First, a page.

Great Reads

Americanah wins the National Book Critics Circle award

Nigerian author Chimamanda Ngozi Adichie's novel Americanah, which was selected by the New York Times as one of The 10 Best Books of 2013, has won this prestigious literary award. 

The novel is about a Nigerian blogger in Princeton who returns to her home country after spending over a decade in the United States to meet up with her longtime childhood boyfriend--who is now a husband and father.  Read more here.  

More books by Chimamanda Ngozi Adichie


African Fiction

With a new novel out by author Ishmael Beah, whose memoir Long Time Gone was a bestseller and Oprah pick, interest in African fiction will be running high. While you're waiting for your hold on Beah's Radiance of Tomorrow, try one of these other interesting titles!


Achebe, Chinua.     Things Fall Apart

Adichie, Chimamanda.    Americanah

Akpan, Uwem.     Say You're One of Them

Benaron, Naomi.    Running the Rift

Bulawayo, NoViolet.     We Need New Names

Mengestu, Dinaw.     All Our Names

Ndibe, Okey.     Foreign Gods, Inc.

Oyeyemi, Helen.     The Icarus Girl


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2014 Audie Award Finalists Announced!

If you are an audiobook fan, The Audies are an exciting time. Sponsored by the Audio Publishers Association, they are the audiobook equivalent of the Academy Awards. The finalists in 29 categories have been announced and now is a great time to listen to one you may have missed or, if you have never picked up an audiobook, try a title that has been recognized as one of the year's best narrations.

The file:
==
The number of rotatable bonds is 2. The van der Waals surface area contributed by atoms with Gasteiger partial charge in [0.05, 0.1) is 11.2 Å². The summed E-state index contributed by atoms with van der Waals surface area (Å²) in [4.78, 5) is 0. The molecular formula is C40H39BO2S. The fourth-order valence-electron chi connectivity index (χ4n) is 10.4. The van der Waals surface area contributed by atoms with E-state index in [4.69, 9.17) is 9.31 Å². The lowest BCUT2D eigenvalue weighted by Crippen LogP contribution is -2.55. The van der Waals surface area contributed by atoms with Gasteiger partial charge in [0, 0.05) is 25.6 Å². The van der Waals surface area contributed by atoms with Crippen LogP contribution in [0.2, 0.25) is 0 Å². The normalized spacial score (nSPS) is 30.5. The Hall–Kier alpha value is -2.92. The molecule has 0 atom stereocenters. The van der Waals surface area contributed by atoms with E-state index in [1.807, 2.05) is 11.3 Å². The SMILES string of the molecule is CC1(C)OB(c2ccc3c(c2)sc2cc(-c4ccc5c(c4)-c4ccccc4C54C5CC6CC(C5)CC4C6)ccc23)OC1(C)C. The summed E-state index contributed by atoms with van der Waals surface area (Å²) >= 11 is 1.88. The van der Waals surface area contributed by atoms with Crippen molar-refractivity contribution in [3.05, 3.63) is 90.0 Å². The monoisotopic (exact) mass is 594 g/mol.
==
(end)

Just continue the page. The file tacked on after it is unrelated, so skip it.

Three of our favorites from the full list of finalists:

  • The Ocean at the End of the Lane by Neil Gaiman, narrated by the author.
  • Let's Explore Diabetes with Owls by David Sedaris, narrated by the author.
  • Eleanor & Park by Rainbow Rowell, narrated by Rebecca Lowman and Sunil Malhotra.


Keane, Mary Beth. Fever

Set in early-twentieth-century New York, this novel is about the first person in America identified as a healthy carrier of Typhoid Fever.  We know her as “Typhoid Mary.”  Her real name is Mary Mallon.  Mary emigrated from Ireland as a teenager and worked her way up the domestic ladder, through toil and talent, to cook for many wealthy New York families.  Mary was initially unaware that she caused her employers and their children to become ill and die.   However, when she is told that she is a carrier and sent to North Brother Island to be kept in isolation, she can no longer deny this fact.  Or can she?  This novel reads like a medical mystery, and it is fascinating both in terms of medical advances as well as medical ethics.  It is also a psychological study of one woman who was unwilling to change her life, even if it meant saving others.  I highly recommend this story.

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